The Events and Entertainment Insider: Help Attendees “De-Stress” by Expressing Themselves

RSS

The right speakers can help your people step away from the stresses of the business day and feel uplifted and inspired. Here are two great choices who do just that by encouraging your attendees to express themselves. Our clients were thrilled.

1. Robert Fogarty of the “Dear World” Project

If you could send one message to the world, what would it be? That’s the question “Dear World”
founder and photographer Robert Fogarty asks his audiences. What started out as Fogarty photographing “love notes” to New Orleans after Hurricane Katrina has grown into a business/art project/social experiment. “I realized people lost a lot of things, but they never lost their voices,” he says.

In addition to being a keynote speaker Robert Fogarty also brings his “Dear World” project to the corporate world where the same philosophy applies. A room full of attendees each choose some important message they want written on their fingers, hands, arms, forearms, or faces that conveys who they are and what’s important to them. They become a human canvas, a living billboard that speaks volumes without them uttering a word.

Among the things people have written: Inner Beauty Shines, Wash Away the Insecurities, Be Kind to Yourself, Teamwork Makes the Dream Work, No Regrets, You Are Not Alone, Be the Change, Fearless, See the Good in the World, Inclusion.

Individual photographs are taken of your attendees and their messages. During the convention, the photos are displayed on what becomes a wall of humanity for everyone to see and talk about. This experience builds a meaningful connection between people, and leaves a lasting memory.

2. Candy Chang of the “Before I Die” Walls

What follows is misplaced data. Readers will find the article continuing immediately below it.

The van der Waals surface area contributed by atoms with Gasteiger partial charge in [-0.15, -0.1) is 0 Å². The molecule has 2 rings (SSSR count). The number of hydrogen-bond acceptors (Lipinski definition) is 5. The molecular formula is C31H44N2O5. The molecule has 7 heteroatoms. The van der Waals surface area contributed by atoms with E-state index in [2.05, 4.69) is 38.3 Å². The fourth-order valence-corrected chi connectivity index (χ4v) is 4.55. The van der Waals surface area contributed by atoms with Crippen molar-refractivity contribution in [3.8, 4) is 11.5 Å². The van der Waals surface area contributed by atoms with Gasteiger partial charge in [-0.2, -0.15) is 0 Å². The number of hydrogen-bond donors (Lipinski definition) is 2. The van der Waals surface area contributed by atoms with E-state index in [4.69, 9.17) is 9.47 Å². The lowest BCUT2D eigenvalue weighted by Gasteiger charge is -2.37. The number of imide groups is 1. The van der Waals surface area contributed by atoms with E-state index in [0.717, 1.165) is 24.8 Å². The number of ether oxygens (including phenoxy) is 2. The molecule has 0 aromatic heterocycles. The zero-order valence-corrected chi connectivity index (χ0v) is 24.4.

We all lose things that are important to us—people we love, our mojo, our inspiration, our drive, clarity, our purpose. Social artist Candy Chang turned her loss of someone dear into something positive. She wanted a daily reminder of what was important in life. With help from friends, she painted the side of an abandoned house in her neighborhood in New Orleans with chalkboard paint and stenciled it with a grid of the sentence, “Before I die I want to ________________.” Anyone walking by could pick up a piece of chalk, reflect on their lives, and share their personal aspirations in a public space.

It was an experiment and Candy didn’t know what to expect. The next day the wall was completely filled out and it kept growing. Among the ways people completed the sentence: …abandon all insecurities, follow my childhood dream, hug a Sequoia, straddle the International Date Line, see my daughter graduate, be completely myself, hold her one more time, live off the grid, be someone’s cavalry, be the one she believes I am, experience unconditional love, buy a boat, write a novel, make the world a better place.

There are now 400 walls in public spaces in more than 60 countries and more than 25 languages. Candy Chang will inspire your audience, and you can create your own “Before I Die” wall at your next meeting. See what happens when people are encouraged to open up and share their hopes and dreams. Photographs can be taken of people next to their words, and the photos can be posted for all to see and talk about. The “Before I Die” wall can occupy a place of honor back at your corporate headquarters and become a part of the corporate culture. As Candy says, “Our shared spaces can better reflect what matters to us as individuals and as a community. With more ways to share our hopes, fears, and stories, the people around us can not only help us make better places, they can help us lead better lives.”

Ask us! E-mail your entertainment questions anytime: jaki@baskow.com

Jaki Baskow has been CEO and owner of the full-service destination management company Baskow & Associates in Las Vegas since 1976.

Please or Register to post comments.

What's face2face?

An eclectic mix of news about meetings and events, hospitality, and business travel, along with helpful hints and the occasional rant.

Blog Archive

Sponsored Introduction Continue on to (or wait seconds) ×